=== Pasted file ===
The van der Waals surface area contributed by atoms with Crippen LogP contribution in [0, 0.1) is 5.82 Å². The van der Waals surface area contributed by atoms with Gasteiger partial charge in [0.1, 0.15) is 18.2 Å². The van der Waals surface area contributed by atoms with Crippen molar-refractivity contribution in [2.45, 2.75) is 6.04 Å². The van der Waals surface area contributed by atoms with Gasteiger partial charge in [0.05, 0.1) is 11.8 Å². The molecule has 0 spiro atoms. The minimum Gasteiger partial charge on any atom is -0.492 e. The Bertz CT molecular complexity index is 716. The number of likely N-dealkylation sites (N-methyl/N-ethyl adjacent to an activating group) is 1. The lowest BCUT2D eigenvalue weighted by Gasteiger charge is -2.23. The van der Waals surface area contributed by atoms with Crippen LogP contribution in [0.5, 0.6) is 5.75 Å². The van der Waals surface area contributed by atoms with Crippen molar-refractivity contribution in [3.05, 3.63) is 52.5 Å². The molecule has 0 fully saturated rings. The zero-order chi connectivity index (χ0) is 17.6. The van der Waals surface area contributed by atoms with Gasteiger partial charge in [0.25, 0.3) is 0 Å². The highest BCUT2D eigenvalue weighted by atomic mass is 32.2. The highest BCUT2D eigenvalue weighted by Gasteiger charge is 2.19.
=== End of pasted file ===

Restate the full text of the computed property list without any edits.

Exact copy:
The van der Waals surface area contributed by atoms with Crippen LogP contribution in [0, 0.1) is 5.82 Å². The van der Waals surface area contributed by atoms with Gasteiger partial charge in [0.1, 0.15) is 18.2 Å². The van der Waals surface area contributed by atoms with Crippen molar-refractivity contribution in [2.45, 2.75) is 6.04 Å². The van der Waals surface area contributed by atoms with Gasteiger partial charge in [0.05, 0.1) is 11.8 Å². The molecule has 0 spiro atoms. The minimum Gasteiger partial charge on any atom is -0.492 e. The Bertz CT molecular complexity index is 716. The number of likely N-dealkylation sites (N-methyl/N-ethyl adjacent to an activating group) is 1. The lowest BCUT2D eigenvalue weighted by Gasteiger charge is -2.23. The van der Waals surface area contributed by atoms with Crippen LogP contribution in [0.5, 0.6) is 5.75 Å². The van der Waals surface area contributed by atoms with Crippen molar-refractivity contribution in [3.05, 3.63) is 52.5 Å². The molecule has 0 fully saturated rings. The zero-order chi connectivity index (χ0) is 17.6. The van der Waals surface area contributed by atoms with Gasteiger partial charge in [0.25, 0.3) is 0 Å². The highest BCUT2D eigenvalue weighted by atomic mass is 32.2. The highest BCUT2D eigenvalue weighted by Gasteiger charge is 2.19.